Pointers: Recommended reading 09-22-08

20 ideas worth stealing
Source: Information Week
Information Week highlights innovative technology ideas that major organizations already have tried and proven.

For example, Wells Fargo runs a stock exchange to scrutinize technology ideas submitted by employees. After being reviewed by a committee, ideas are placed in an exchange where employees trade them. Ideas that trade well get further reviews and poor performers are removed.

Another idea: BearingPoint developed a wiki to help employees manage and collaborate on projects, with additional support from instant messaging software.


How to find poor performers
Source: CIO
CIO magazine talks with chief information officers and management experts about the challenges of dealing with poorly performing employees.

The discussions about spot bonuses and quick firings might not be relevant to federal managers. However, the article also covers other management strategies for finding and fixing performance problems.

For example, some CIOs review the performance of all employees and then rank them from best to worst, which helps CIOs focus on problem areas.


California train crash: The online database
Source: L.A. Times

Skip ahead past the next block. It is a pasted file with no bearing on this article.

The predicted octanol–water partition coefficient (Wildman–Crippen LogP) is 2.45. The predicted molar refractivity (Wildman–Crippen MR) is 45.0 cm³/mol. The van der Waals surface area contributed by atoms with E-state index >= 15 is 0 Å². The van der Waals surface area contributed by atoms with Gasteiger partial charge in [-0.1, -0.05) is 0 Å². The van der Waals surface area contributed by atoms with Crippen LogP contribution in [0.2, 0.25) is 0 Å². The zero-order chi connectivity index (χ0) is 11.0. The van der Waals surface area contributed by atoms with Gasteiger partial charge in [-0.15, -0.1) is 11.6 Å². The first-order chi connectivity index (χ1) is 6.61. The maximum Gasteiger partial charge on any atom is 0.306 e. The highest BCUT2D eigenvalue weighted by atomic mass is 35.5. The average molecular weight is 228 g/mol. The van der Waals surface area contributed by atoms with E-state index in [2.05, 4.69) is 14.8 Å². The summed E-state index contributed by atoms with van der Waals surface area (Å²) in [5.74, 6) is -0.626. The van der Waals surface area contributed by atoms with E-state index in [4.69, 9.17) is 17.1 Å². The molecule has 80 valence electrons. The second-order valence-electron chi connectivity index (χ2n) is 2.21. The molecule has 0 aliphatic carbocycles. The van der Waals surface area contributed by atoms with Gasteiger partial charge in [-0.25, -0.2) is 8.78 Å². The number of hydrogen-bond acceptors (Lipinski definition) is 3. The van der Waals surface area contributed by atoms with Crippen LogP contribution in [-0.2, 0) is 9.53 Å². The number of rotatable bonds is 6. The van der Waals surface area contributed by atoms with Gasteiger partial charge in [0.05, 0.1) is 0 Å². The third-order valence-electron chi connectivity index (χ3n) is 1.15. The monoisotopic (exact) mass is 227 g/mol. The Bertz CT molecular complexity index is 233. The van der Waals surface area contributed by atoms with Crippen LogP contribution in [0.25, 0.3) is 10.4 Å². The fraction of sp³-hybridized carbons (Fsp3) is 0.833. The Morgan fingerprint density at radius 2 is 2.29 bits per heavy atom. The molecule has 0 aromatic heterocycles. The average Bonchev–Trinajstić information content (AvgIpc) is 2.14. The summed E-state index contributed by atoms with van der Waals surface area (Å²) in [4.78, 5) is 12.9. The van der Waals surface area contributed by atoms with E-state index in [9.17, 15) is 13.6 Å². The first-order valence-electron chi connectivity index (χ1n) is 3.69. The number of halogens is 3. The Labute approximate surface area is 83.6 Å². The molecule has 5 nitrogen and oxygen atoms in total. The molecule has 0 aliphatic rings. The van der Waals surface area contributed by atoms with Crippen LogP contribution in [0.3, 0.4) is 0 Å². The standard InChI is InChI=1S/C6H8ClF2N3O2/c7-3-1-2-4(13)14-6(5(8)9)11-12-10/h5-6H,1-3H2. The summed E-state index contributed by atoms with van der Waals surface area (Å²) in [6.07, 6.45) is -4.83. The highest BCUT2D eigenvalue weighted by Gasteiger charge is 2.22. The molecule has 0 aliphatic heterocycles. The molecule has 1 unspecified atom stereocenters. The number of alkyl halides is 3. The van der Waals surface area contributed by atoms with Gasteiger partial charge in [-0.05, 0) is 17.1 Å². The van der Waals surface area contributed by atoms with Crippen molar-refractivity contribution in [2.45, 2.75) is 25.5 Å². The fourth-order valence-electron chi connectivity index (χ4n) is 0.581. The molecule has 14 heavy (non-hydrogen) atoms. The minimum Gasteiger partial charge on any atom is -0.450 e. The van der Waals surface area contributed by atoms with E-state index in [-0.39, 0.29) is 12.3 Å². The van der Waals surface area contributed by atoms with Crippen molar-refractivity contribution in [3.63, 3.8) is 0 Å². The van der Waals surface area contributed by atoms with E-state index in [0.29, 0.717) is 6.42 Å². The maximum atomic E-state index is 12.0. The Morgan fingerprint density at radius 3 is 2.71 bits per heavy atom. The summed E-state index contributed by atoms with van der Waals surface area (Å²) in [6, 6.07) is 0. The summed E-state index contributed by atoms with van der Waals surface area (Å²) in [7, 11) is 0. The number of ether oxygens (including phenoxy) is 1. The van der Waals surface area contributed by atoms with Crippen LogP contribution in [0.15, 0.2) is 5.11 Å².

The Los Angeles Times has created an online database of people killed in the Metrolink train crash in Chatsworth, Calif., on Sept. 12.

The database can be sorted by name, sex, age, marital status and place of residence. It also includes information, if available, on why each person had been riding the train. Of the 16 passengers with known reasons, 10 had been commuting from work and four from school, one person had been at the doctor’s office and another at a funeral.

The site provides a forum on which readers can write tributes. As of Sept. 16, more than 1,000 tributes had been posted.


A grave turn for Web 2.0
Source: New York Times
Jeff Taylor, founder of the Monster.com online job site, wants to drag the obituaries into the social-networking world.

Taylor, who also operates a social-networking site for baby boomers, is launching Tributes.com to provide a place for people to memorialize the recently deceased and share information about funeral arrangements.

Placing an obituary of 300 words or less is free. Posting one with video or audio will cost as much as $80 annually. People also can sign up to receive e-mail alerts about recent deaths, based on the person’s last name, school, military unit or ZIP code.

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